Now, time from A' to D = time from B' to C
$\frac{A\text{'}D}{v}=\frac{B\text{'}C}{v}$
A'D=B'C
A'C sin i=A'C sin r
i=r
Hence the angle of incidence is equal to the angle of reflection. This is the condition we obtain from the first law of reflection.
Consider a wavefront AB when incident on a refracting surface XY, a refracting wavefront CB1 is obtained. When wavefront incident at a point A1 at an angle of incidence i, it will act as a source for the secondary wavefront. As the wave is refracted from air to glass the velocity of the wave will change. If the velocity of the wave in the air is v1 and velocity of the wave in the glass is v2 , then time taken to travel A1C will be equal to time taken to travel B'B1.
Hence time from A1 to C = time from B' to B1
$\frac{{A}_{1}C}{{v}_{2}}=\frac{B\text{'}{B}_{1}}{{v}_{1}}$
$\frac{{A}_{1}{B}_{1}sinr}{{v}_{2}}=\frac{{A}_{1}{B}_{1}sini}{{v}_{1}}$
$\frac{sinr}{{v}_{2}}=\frac{sini}{{v}_{1}}$
$\frac{sini}{sinr}=\frac{{v}_{1}}{{v}_{2}}$
$\frac{sini}{sinr}=\frac{{\mu}_{2}}{{\mu}_{1}}$
$\frac{sini}{sinr}=\mu $ $where\frac{{\mu}_{2}}{{\mu}_{1}}=\mu $
This is the expression for the snell's law of the refraction of light.
Hence Huygens's principle explains both the phenomenon of reflection and refraction of light.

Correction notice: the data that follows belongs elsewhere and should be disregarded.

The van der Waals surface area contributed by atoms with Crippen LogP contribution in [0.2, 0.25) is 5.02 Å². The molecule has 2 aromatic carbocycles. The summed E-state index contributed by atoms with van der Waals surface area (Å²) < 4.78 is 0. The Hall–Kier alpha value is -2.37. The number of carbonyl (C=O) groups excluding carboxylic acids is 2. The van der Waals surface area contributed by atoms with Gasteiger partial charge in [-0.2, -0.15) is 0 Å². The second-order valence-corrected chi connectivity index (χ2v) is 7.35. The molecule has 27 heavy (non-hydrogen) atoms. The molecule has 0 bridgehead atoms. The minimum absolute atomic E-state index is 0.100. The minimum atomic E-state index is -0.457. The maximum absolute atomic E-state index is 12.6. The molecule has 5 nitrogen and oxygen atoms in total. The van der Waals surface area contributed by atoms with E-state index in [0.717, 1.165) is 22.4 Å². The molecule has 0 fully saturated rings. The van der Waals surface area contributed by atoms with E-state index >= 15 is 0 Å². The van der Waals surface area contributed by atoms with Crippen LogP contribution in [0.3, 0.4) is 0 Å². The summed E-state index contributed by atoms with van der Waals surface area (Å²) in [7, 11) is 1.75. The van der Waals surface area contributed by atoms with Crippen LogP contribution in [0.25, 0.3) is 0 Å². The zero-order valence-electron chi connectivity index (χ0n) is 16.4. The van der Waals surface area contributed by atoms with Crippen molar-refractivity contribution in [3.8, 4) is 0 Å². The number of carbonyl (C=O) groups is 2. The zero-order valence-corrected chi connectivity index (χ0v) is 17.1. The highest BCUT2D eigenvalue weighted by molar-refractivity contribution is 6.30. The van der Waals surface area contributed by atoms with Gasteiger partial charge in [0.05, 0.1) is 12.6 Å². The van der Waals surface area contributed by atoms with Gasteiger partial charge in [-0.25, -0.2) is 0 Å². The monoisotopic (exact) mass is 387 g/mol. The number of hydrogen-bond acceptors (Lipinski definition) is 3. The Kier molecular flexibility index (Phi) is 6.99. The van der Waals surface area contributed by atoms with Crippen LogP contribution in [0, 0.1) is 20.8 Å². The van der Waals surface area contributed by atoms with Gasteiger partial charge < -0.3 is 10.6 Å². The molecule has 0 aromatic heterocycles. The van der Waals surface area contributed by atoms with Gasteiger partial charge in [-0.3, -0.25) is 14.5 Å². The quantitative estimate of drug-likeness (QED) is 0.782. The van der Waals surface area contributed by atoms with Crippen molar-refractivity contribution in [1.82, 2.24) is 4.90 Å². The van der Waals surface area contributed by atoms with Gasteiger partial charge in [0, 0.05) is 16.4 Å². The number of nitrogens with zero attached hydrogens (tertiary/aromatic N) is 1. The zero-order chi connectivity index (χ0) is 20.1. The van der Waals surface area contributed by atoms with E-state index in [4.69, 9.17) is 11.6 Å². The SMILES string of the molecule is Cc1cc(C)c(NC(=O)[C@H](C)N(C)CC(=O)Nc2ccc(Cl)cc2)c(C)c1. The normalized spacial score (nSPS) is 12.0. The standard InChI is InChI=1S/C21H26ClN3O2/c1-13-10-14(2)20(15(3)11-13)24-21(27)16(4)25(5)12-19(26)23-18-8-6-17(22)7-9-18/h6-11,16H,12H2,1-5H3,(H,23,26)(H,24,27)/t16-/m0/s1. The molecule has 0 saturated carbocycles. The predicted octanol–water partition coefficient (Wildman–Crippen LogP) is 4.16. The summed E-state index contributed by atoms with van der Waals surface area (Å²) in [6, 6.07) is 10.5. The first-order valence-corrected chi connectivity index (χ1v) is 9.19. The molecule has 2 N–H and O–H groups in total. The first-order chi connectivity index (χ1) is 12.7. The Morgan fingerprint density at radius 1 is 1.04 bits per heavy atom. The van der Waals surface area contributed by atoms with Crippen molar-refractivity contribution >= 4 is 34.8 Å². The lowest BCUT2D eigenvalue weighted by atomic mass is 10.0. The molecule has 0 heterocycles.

Q. What is the importance of Huygens's principle ?
A. Huygens’s principle helps in understanding the classical wave propagation of light. It also describes the various phenomena like reflection, refraction, bending of light at the sharp edges, diffraction of light, interference of light etc.
Q.As of Huygens’s principle, the ether medium pervading entire universe is:
A. According to Huygens, light needs a medium called ether to propagate which is highly elastic and less dense. This is a hypothesis and has no proof. Hence, option (C) is correct.
Q. How does the sound bend around the corner of a building while light does not?
A. As the wavelength of the visible light is in the order of 0.5 microns, due to which light will only diffract when going through very narrow openings. Now the sound waves have a wavelength of the order 1 meter and diffract very easily.
Q. What are the various limitations of Huygens’s principle?
A. Huygens’s principle fails to explain the rectilinear propagation of light, concept of polarization, emission of light and absorption of light.
Q. Huygens’s principle of the secondary wave
A. (B)
A new wave front is a tangential surface to all these secondary wavelets, so it is a geometrical method to find the wavelength.
Q. Huygens’s principle is applicable to radar waves, true or false?
A. It is a universal principle relating to wavefront formation, so applicable to radar waves also, hence true.
Q. Light coming from a half opened window spreads into the whole room can be explained by which principle?
A. It can be explained by Huygens’s principle. Each point on the wavefront acts as a secondary source and thus spreads the light.
Q. Why huygens’s principle cannot explain the photoelectric effect?
A. In photoelectric effect light is not considered as wave but considered to have particle nature.